3. We have had five Environment Secretaries of State... Margaret Beckett, David Miliband, Hilary Benn, Caroline Spelman and Owen Paterson. We have also had a lot of biodiversity ministers... including Eliot Morley, Jim Knight, Ben Bradshaw, Barry Gardiner, Phil Woolas, Richard Benyon and Rupert de Mauley. I may have missed one or two, the turnover is so rapid. I'll leave you to create your own league table of ministers.
4. The RSPB has grown and changed (a little bit)... we have a new Chief Executive, we have just about 1.1 million members, we are on our third strapline in ten years, we have a new logo and a new name for our magazine.
5. We manage more land.... about another 30,000 hectares.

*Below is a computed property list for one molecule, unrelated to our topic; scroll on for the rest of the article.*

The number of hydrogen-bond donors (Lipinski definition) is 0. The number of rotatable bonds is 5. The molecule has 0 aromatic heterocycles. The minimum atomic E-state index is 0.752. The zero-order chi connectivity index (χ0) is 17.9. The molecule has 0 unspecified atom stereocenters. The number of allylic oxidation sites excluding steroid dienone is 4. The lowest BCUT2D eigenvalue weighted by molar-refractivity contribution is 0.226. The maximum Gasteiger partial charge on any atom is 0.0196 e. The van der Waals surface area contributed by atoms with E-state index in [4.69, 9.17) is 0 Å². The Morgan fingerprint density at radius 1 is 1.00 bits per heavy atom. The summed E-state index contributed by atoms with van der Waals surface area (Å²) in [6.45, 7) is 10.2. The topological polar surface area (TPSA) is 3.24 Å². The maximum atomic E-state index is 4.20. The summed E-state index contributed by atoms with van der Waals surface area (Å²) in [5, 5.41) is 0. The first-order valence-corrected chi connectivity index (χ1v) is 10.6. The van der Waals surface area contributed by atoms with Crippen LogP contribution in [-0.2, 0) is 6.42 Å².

6. We are a bit more ambitious abroad... helping partners manage over 170,000 hectares of tropical forest in Sierra Leone and Indonesia.
7. We have identified many more solutions to conservation problems... We know how to farm profitably while recovering farmland birds, we know how to manage the uplands for water, carbon and wildlife, we know to recover 3 critically endangered south Asian vultures and how to prevent albatrosses being caught through long-lining.
8. Some bits of biodiversity are doing better... in 2004, we met the Biodiversity Action Plan target for 50 booming males, but the population has continued to rise and last year we had the first booming bittern in Oxfordshire for 150 years; white-tailed eagle bred successfully in East Scotland for the first time 200 years, red kites have continued to spread thanks to reintroduction projects and the buzzard now has the sixth largest wintering range of any British and Irish species.
9. Other bits of biodiversity remain in trouble... farmland birds, moths and carabid beettles as well as many of our summer migrant birds such as the turtle dove whose population continues to plummet. And too small a percentage of our SSSIs are in good condition, some even threatened today by development.